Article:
With the L Train shutdown looming over parts of Brooklyn and Manhattan—and a seemingly unstoppable population boom along the developing Williamsburg waterfront—new transportation solutions are being tossed at the wall. While the inflatable tunnel isn't going to stick, the East River Skyway could—sure, it may sound like that Monorail idea that was pitched to the people of Springfield, USA, but even Gridlock Sam thinks it could work.

This gondola system—called the Skyway—was first proposed in 2014 by New York City's own Lyle Lanley, a dreamer named Dan Levy. His high-speed gondola would connect a number of areas along Manhattan and the Brooklyn and Queens waterfronts, bringing a new car to each station approximately every thirty seconds. But could this ever happen, really?

We spoke with transportation engineer and former DOT deputy commissioner Sam Schwartz (a.k.a. Gridlock Sam) about the idea this week, and he told us that "naysayers" are just one of its obstacles, but that the idea could work, and is solid "engineering-wise."

"We need more capacity across the East River [and] aerial trams should not be discounted—Roosevelt Island’s has been successful. I suspect a well-designed similar system for Brooklyn and Queens to Manhattan trips would be successful, too." However, Schwartz added, "The pitfalls—similar to the bridges—are land acquisition, clearance over navigable waterways, costs, narrow thinking and naysayers. [It] would need federally elected official support for Coast Guard permit." Those are a lot of hurdles to jump, but Levy has only been emboldened by news that the L train will suspend service between Brooklyn and Manhattan for an extended period of tunnel repair work in the near future.

"Since the L train announcement," Levy tells us, "we’re seeing intensified interest from the public because the East River Skyway is the only proposal currently out there that offers a new solution to the challenges the shutdown will cause. Traditional solutions like adding buses and ferries and having people use other subway lines are all part of the answer, but they have limitations that call for outside-the-box thinking.”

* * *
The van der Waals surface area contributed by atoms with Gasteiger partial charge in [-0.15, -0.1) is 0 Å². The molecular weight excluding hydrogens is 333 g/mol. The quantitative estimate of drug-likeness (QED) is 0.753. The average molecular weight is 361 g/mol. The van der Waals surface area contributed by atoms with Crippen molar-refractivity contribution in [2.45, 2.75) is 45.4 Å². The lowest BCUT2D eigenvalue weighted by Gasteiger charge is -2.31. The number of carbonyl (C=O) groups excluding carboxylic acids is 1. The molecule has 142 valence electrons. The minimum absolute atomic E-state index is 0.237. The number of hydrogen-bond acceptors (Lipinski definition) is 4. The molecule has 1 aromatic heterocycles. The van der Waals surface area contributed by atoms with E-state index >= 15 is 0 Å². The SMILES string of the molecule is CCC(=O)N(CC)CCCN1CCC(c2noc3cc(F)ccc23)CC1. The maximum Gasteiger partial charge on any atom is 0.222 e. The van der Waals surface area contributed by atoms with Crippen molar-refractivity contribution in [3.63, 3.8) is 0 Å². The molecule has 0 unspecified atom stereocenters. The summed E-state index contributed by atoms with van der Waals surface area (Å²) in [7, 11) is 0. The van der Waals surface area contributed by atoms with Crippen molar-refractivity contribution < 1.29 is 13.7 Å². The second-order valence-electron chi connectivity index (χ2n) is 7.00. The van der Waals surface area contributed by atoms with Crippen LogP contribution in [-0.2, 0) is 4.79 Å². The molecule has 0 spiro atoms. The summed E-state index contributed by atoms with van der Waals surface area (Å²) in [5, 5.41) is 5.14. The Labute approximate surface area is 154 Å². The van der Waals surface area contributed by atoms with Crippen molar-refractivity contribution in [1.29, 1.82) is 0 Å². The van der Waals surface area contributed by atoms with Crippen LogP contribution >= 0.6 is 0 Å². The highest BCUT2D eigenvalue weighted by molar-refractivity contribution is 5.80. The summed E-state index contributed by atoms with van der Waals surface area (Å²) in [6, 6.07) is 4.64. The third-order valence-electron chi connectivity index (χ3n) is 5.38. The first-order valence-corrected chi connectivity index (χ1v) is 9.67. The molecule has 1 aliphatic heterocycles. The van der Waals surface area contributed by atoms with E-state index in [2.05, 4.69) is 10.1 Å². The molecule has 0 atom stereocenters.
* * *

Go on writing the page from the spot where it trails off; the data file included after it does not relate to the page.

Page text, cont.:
Levy says he has conferred with policymakers and community leaders, and understands the uphill battle he faces to make his (privately-funded) dream a reality. "As you can imagine, building a transportation system over the river requires compliance with many regulations, such as height requirements for ship traffic. All of these are surmountable, but it’s a process. We’ve taken these challenges into account."

As for the engineering and private financing, Levy claims it's all feasible, noting that "gondola systems like this are in use for commuters in cities around the world, so there is strong precedent." (Levy points to London, which began cable car service in 2012, just before the Olympics.)

Phase One of Levy's plan would have a gondola running alongside the Williamsburg Bridge, which could be the most realistic route to make a reality—Levy says "the crossing alongside the Williamsburg Bridge means it’s not necessary to vet a whole new crossing zone from scratch.” There are four phases to his plan, which you can see rolled out in this video:

Still, it seems like a pipe dream. So we asked Levy to break down the positives and negatives for us:

There are many positives, starting with an amazingly fast commute into the heart of Manhattan (less than five minutes from Williamsburg to Delancey and Christie), with incredible views. There would be no on-site emissions, making it totally green. Gondolas also have an unparalleled safety record; they are much safer than any other form of mass transit (trains, buses, taxis, etc.). Modern gondolas are silent. It would be high capacity (able to move 5,000+ people per hour per direction), and operates continuously, unlike a train. This means a car will leave the station every 30 seconds, so there would be no need to wait at station. Lastly, it will be a new iconic addition to the city’s skyline, and commuters and tourists alike will enjoy using it.

Negatives: None.

Spoken like a true salesman.


If Levy's dream does become a reality, he tells us it could be ready to go in 18 months, and a monthly unlimited pass would cost just $25.